It's that time of year again, Bambi is on the move and western PA drivers need to exercise extra caution while on the roadways. The peak times for deer related accidents begin in October and continue through December. Real injury and even death can result in these sort of incidents, and anyone who's hit a deer (or worse, an elk or moose) knows the expensive damage that can be done.
According to the Insurance Information Institute, 1.6 million deer-vehicle collisions occur each year, resulting in 200 fatalities, tens of thousands of injuries and over $3.6 billion in vehicle damage. Where do these accidents usually happen? Is there any way to avoid them, or at least mitigate their damage? Being prepared can help prevent you from adding to these statistics.
Deer collisions are more common in autumn for a couple of reasons:
In order to stay safe during this time of year, practice the following tips to keep safe during deer season:
1. Be extra alert when driving during dusk or dawn
Deer are most active during sunrise and sunset, especially during the mating season, October through December. Maintaining your alertness during these times, and anytime you are driving, is important. Pay extra attention around deer crossing signs. In PA, it's estimated there are 30 deer per square mile, so they could be anywhere. Just the other day we had 3 hang out in front of our office for a couple minutes then bound across 56.
2. Be extra alert if you spot a deer
Deer tend to travel in packs, so if you see one deer chances are good there are more about to cross your path. Slow down and proceed with caution.
3. Use your headlights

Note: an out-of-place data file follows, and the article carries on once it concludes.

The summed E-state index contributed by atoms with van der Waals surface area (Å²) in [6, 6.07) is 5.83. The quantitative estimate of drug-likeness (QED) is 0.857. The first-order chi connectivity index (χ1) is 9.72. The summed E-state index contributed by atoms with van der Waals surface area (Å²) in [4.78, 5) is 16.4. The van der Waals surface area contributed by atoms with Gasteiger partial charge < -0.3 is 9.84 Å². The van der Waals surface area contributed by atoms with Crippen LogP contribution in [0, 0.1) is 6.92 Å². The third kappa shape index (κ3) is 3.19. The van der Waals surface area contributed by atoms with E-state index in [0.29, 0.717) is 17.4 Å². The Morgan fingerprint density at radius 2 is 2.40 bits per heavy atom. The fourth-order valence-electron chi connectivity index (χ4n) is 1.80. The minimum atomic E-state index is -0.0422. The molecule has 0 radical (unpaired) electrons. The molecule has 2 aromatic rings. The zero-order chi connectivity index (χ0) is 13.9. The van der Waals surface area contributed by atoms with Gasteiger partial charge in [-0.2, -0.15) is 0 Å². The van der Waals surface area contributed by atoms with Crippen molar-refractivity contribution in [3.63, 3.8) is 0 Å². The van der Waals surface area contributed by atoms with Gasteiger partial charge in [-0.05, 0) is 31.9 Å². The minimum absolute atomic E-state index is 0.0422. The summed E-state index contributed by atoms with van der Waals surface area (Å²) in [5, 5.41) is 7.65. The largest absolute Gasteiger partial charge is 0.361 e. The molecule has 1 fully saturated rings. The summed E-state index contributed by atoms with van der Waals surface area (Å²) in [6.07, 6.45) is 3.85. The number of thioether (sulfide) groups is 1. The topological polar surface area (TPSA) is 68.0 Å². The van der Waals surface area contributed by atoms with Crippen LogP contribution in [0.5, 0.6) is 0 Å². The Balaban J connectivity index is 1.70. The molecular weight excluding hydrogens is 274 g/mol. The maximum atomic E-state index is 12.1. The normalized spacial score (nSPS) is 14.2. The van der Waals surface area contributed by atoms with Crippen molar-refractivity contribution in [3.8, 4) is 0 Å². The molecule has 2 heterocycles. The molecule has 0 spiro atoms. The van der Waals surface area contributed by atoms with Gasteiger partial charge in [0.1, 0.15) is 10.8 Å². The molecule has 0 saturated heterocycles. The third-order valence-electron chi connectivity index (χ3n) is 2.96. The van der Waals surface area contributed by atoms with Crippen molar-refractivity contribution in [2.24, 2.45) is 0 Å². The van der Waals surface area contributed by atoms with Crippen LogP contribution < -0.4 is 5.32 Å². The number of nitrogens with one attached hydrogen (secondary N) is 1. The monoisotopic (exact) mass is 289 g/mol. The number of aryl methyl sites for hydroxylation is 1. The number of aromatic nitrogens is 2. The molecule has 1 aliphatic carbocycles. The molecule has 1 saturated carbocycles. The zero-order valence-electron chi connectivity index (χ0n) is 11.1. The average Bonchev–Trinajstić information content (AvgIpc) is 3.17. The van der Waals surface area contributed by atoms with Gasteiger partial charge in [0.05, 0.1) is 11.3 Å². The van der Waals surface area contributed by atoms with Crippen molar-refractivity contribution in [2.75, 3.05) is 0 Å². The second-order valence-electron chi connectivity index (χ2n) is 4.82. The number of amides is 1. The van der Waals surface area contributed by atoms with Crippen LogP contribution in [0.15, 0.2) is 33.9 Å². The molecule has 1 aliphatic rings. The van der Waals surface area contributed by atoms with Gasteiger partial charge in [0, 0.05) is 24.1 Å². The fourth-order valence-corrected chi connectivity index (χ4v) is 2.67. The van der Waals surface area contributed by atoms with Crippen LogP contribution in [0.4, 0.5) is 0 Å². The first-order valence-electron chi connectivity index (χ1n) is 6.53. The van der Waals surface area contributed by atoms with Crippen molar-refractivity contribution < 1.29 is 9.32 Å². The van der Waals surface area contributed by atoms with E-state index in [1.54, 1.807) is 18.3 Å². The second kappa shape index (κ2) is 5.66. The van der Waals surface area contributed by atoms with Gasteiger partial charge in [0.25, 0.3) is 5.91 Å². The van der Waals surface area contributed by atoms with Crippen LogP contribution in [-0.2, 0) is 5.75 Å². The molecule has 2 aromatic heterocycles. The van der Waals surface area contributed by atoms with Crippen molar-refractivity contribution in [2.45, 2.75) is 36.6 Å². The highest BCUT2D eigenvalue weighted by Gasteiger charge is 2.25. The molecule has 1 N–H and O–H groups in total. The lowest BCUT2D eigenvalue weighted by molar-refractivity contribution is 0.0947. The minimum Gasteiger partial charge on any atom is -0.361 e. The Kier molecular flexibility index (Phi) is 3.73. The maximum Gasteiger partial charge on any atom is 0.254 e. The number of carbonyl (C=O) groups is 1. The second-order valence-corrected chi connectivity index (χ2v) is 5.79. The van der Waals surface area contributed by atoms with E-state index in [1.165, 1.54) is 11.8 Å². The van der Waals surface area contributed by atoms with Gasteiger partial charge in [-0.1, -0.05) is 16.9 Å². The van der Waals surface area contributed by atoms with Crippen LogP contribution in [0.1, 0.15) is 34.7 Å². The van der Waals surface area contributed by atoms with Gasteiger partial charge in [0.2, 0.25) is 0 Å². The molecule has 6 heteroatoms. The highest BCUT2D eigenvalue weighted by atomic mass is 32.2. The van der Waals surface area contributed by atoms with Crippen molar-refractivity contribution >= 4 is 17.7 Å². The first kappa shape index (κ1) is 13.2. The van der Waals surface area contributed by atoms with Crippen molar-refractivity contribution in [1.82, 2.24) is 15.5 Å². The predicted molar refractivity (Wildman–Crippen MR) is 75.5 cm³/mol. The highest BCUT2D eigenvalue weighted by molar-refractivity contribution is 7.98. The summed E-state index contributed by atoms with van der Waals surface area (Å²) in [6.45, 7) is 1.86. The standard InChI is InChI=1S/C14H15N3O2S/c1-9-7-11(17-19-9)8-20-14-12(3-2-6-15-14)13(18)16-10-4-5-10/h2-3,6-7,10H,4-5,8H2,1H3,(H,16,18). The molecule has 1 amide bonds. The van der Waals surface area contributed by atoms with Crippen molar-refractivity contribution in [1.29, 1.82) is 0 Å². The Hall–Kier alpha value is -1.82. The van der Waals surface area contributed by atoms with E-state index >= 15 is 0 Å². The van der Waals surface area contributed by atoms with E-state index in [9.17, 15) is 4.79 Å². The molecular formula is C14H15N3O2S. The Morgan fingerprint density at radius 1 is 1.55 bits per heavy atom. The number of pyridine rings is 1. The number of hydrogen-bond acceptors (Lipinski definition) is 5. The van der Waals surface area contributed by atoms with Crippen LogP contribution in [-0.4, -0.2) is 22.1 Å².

The time of day when deer are most active is also the time our vision is the most compromised. If there is no oncoming traffic, use your high beams, this will make it easier to see and hopefully spot bambi well in advance. Deer eyes typically reflect headlights, which should make them easier to spot.
4. Don't swerve
If you see a deer, brake firmly and calmly, and stay in your lane. Swerving could make you lose control of your vehicle and turn a bad situation much worse. Most injuries happen due to vehicles going off the roadway to avoid the deer. Deer are unpredictable, and if you swerve you could swerve directly into their changed path.
5. Buckle up
A seat belt is your best defense for minimizing your risk in a crash. An Insurance Institute for Highway Safety study found that 60 percent of the people killed in animal-vehicle collisions weren’t wearing their seat belts.
Now, If the above plan fails (and it happens to the best drivers), you should take the following steps in the deer collision aftermath.
If you are unsure if your insurance policy would cover your vehicle if you hit a deer, contact us today to find out. After you've hit a deer is a terrible time to find out it would not be covered.
Stay safe out there!